One of the early successors, if not, the first one, of Rev. Lambrecht, was Rev. J. Sylenfelc, who, traditions says, having obtained the requisite authority and credentials from the proper church authorities, went forth on a mission to collect funds for erecting a new and better meeting-house. He never returned, though as it was ascertained, he had collected several thousand dollars for that purpose. The supposition is that he returned to Germany with those funds. His successor was Rev. Adam Mohler, who became the object of another kind of scandal, whether justly so or not, the writer is not prepared to say. He was followed as early as, if not earlier than October 14, 1825, by Rev. Gabriel A. Reichert, Lutheran, who thereafter made this one of his points in his extensive ministrations, which, in his diary, he denoted as "Williams�." It may be that he sometimes preached at the home of George Williams, Sr., which appears to have been a stopping-place � a minister�s hotel � in those times, for itinerating clergymen, where, as at other points, they were hospitably entertained. This became one of his regular points for preaching on secular as well as Sabbath days. He preached at "Urich�s" �Oury�s � May 27, 1826, form the sixth and seventh verses of the second chapter of Colossians. Whether the services, on that day, were in the log church or at Oury�s house does not appear from his dairy. He held a communion service at "Williams�," May 8, 1829, at which fifty-one communed, many of whose residences were at considerable distances from that point. In his entry, April 18, 1830, Conrad Schrecengost and George Wild (Wilt) are mentioned as elders, and George Farster and John Cravenor as deacons. Rev. ____ Burnheim succeeded Mr. Reichert. Preaching in English commenced here in 1850. This church was incorporated by the proper court, December 16, 1853, by the name of the Evangelical Lutheran Christ�s church, of Kittanning township. The charter officers were Rev. George R. Ehrenfeldt, pastor, who was the first who preached in English; Benjamin Schrecengost and George Williams, Sr., elders; Isaac Fitzgerald and John Cravenor, deacons, and George Williams, trustee. The charter members were Michael Kunkle, John Bouch, Elias Bouch, George Shuster, Isaac Schrecengost, David Rupp, Lewis Coon and Israel Rowley. The pastors since then have been Revs. J. A. Ernest, S. S. Miller, and A. S. Miller. The present number of church members is 65, and of Sabbath-school scholars, 50.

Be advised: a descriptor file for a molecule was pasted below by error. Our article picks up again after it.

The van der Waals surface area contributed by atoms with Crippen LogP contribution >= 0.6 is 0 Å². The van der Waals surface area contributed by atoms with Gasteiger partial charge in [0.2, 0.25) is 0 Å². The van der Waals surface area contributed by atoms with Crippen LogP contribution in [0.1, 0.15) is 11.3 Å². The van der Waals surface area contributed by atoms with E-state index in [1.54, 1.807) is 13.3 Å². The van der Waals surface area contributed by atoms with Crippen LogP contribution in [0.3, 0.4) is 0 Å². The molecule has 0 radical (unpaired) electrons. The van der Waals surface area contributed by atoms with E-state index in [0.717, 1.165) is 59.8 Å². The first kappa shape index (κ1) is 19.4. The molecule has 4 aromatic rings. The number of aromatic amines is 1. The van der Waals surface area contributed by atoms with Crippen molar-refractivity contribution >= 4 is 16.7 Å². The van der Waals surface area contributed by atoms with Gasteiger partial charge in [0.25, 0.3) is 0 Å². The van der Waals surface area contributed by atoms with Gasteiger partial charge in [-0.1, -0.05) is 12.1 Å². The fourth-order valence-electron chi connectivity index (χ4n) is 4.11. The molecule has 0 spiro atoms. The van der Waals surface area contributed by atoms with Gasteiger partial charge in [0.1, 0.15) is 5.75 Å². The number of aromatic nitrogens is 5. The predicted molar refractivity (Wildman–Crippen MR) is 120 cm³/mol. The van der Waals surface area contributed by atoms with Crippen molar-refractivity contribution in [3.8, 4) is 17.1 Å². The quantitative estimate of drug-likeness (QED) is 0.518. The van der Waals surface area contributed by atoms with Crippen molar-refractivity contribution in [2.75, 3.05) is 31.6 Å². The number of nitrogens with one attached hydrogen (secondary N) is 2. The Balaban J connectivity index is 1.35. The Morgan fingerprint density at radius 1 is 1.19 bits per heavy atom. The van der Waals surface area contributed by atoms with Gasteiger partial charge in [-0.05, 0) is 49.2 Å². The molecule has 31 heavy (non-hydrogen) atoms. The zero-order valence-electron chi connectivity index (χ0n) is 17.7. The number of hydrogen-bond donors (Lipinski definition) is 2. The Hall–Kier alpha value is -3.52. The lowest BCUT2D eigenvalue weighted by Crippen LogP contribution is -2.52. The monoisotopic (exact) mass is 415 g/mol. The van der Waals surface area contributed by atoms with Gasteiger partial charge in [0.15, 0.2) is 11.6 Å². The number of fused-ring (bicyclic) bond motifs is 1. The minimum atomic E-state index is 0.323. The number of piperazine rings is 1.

A frame structure 30 x 22 feet was erected in 1850 on the present site, which was burned before completion. The present frame superstructure was erected soon afterward on the same foundation.